Cold feed water from the inlet line passes through heat exchangers 43, 44 where it is preheated to steam temperature. It leaves the heat exchangers as bubbly water and is delivered to a steam stripper or degasser 49 which removes non-condensable gasses from it. The steam stripper has a cylindrical housing 51 which is packed with pieces 52 of ceramic material of irregular shape such that voids of substantial size are formed between the pieces. The feed water is introduced into the stripper though the top of the housing and removed through a P-trap fitting 53 toward the bottom. Steam is supplied to the lower portion of the stripper through a line 54 connected to the product manifold 42 of the evaporator/condenser. Excess steam is removed from the upper portion of the stripper and passed through heat exchangers 43, 44 to cool it down and to aid in preheating the feed water.
The degassed feed water from the steam stripper is introduced into the upper portions of the boiling chambers through evaporator manifold 39. Electrically energized strip heaters 55 are mounted on the under side of waste manifold 38 for heating the water in the boiling chambers. The feed water which enters the boiling chambers is already at steam temperature, and the system operates so efficiently that the heaters are normally not turned on. They are, however, available in the event that the need for "make-up" heat should arise.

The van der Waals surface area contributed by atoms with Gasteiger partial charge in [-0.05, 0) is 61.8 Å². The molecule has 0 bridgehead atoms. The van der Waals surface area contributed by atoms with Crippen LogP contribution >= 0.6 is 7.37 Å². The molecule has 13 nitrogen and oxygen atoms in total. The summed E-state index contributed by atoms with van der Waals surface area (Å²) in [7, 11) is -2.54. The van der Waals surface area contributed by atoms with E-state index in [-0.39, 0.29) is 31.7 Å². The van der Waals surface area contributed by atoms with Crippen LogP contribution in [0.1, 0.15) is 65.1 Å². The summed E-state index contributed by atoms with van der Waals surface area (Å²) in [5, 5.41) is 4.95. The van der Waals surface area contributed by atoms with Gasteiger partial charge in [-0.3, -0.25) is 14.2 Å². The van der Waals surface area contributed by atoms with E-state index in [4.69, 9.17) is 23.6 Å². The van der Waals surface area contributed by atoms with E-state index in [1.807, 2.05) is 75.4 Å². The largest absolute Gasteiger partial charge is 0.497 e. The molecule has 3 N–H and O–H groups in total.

A de-mister 56 is mounted in the evaporator manifold 39 for removing drops of water from the steam leaving the boiling chamber. The de-mister comprises a pad of fiber mesh which overlies the entire core and has a thickness on the order of 6 inches. Steam passes through the mesh relatively unobstructed, but water droplets tend to strike the mesh, collect there, and fall back into the boiling chambers.
A low pressure compressor 57 draws the steam from the evaporator manifold, compresses it and delivers the compressed steam through a tapered duct 58 to the condenser manifold 41. The condenser manifold is relatively large, and the duct increases in size as it approaches the manifold in order to reduce the velocity of the steam and thereby increase its pressure. The compressor can, for example, be of the type disclosed in U.S. Pat. No. 4,919,592, with a liquid seal of the type disclosed in U.S. Pat. No. 4,902,197, the disclosures of those two patents being incorporated herein by reference.